10 October 2010
The first Coptic studies conference at the Bibliotheca Alexandrina
Throughout three days last month, Coptic studies were the star performers at the Bibliotheca Alexandrina (BA). The BA Calligraphy Centre organised, from 21 till 23 September, a conference on “Life in Egypt during the Coptic Period: Towns and Villages, Laymen and Clergy, Bishops and Dioceses”. The conference was held jointly with the Supreme Council for Antiquities (SCA), and the Society for Coptic Archaeology.
This conference is the first of its kind to be held at the BA, and witnessed the participation of more than 120 researchers from 13 countries, the main theme dealing with life in Egypt during the Coptic period, the different aspects of Egyptian society and history then.
Abdel Halim Nureldine, former Chairman of the Supreme Council for Antiquities and president of the conference, said the papers presented in the conference would be revised by a scientific committee and published in a book by the BA in two months time.
Dr Khaled Azab, manager of the calligraphy centre, divulged that, on the sideline of the conference, a partnership was held between the centre and the association of Coptic archaeology in Cairo, by which the BA will digitalise all the association’s publications, and will be accordingly on the BA website.
The coordinator general of the conference Lua’i Mahmoud Said drew the participants’ attention to the fact that this was not the first instance of interest in Coptic Studies by the calligraphy centre. Last year it issued a book in English entitled Coptic texts relating to daily life. The centre also held its first course in Coptic language and is preparing for the second.
The opening lecture on “Coptology and its Importance to Egypt and the World” was delivered by Jacques van der Vliet, professor at the Egyptian archaeology department in Leiden, the oldest university in Netherlands. Dr van der Vliet explained that the Coptic era, which extended over some seven or eight centuries throughout the Roman and Byzantine rule of Egypt and well into the Arab rule, represented the middle phase in Egypt’s history. This phase, which saw a turning towards Europe, he said, was witnessed by the linkage between Biblical and Hellenistic studies. He shed light on Egypt’s ties with other Mediterranean civilisations, in which Alexandria was instrumental, and which shows clearly in Coptic art, especially in the monasteries of Sohag in Upper Egypt.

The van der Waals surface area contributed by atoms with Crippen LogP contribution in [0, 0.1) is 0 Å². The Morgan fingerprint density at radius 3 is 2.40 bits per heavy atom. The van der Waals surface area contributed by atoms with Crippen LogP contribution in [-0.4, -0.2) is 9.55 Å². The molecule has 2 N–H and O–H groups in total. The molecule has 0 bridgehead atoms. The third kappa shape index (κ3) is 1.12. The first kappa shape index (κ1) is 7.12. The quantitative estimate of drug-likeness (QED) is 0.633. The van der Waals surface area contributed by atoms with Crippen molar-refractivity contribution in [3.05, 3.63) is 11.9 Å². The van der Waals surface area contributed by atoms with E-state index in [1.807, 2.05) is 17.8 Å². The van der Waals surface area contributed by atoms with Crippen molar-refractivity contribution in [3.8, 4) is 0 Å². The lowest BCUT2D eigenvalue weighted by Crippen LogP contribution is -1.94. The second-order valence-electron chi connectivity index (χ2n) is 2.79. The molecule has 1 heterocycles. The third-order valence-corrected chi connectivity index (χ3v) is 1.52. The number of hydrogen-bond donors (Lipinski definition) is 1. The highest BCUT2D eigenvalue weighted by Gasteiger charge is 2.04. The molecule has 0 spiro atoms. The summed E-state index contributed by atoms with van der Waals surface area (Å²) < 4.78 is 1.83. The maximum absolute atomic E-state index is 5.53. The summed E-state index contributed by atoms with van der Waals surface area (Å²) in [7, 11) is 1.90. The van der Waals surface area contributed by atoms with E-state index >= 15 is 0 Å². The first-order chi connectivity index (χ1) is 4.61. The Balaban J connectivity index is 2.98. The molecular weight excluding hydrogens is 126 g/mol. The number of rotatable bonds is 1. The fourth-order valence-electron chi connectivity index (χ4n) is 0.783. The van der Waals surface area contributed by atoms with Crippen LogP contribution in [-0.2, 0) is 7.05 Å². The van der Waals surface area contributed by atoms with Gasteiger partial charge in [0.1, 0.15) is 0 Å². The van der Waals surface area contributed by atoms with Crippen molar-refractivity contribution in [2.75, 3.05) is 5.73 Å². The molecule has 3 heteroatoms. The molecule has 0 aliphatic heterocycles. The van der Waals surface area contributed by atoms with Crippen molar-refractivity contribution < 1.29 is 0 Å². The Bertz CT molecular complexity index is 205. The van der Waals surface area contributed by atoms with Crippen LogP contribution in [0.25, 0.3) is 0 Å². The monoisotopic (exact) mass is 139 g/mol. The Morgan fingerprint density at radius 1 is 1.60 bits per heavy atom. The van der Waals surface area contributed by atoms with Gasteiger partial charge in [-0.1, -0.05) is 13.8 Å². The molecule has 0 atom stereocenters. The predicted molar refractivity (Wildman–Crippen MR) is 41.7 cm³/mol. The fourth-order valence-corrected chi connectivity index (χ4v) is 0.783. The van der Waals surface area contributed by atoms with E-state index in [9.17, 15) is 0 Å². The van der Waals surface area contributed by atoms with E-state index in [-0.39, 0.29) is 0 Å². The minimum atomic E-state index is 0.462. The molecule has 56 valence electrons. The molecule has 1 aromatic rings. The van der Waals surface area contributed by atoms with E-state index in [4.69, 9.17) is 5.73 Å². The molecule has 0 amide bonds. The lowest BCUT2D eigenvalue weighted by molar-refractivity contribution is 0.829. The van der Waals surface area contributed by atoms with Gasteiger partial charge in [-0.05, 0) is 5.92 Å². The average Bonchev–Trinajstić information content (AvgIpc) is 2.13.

Coptic language, Dr van der Vliet pointed out, was also among the most significant elements of connecting Egypt with the countries across the Mediterranean. It was written in Greek script with some letters added from the original Coptic, and borrowed not a few Greek words. As such, it was a potent tool for Egyptian Mediterranean integration, he said.
Coptic Studies is a varied branch of knowledge, Dr van der Vliet remarked. It involves studies on history, literature, art and architecture, social history, linguistics, geology, and many others. It thus links various fields of knowledge, and warrants a special place in human history.
Dr Peter Grossmann, Professor of Coptic Studies and Chair of the German Institute for Antiquities gave a presentation on “New Discoveries in the Town of Antinopolis”, and focused on the role played by Alexandria in the Coptic era.
Dr Nureldin explored Coptic Language with a research paper entitled “Coptic as a Stage in the Development of Ancient Egyptian Language”, while Dr Said participated with a paper on “The Use of the Cross within Muslim Tribes in the Egyptian-Libyan Desert”. Ahmed Mansour, Head of the BA Ancient Egyptian Language Unit lectured about “Coptic Typography in Egypt: Origin and Development (1860–1883 CE)”.
The remains of the Coptic-era town of Marea, some 45km south west of Alexandria, was the focus of a paper by SCA researcher Fahima Ibrahim. Ibrahim aimed to draw attention to the importance of the town and Mariout, the area it lies in, and to sound an alarm that the town is today threatened.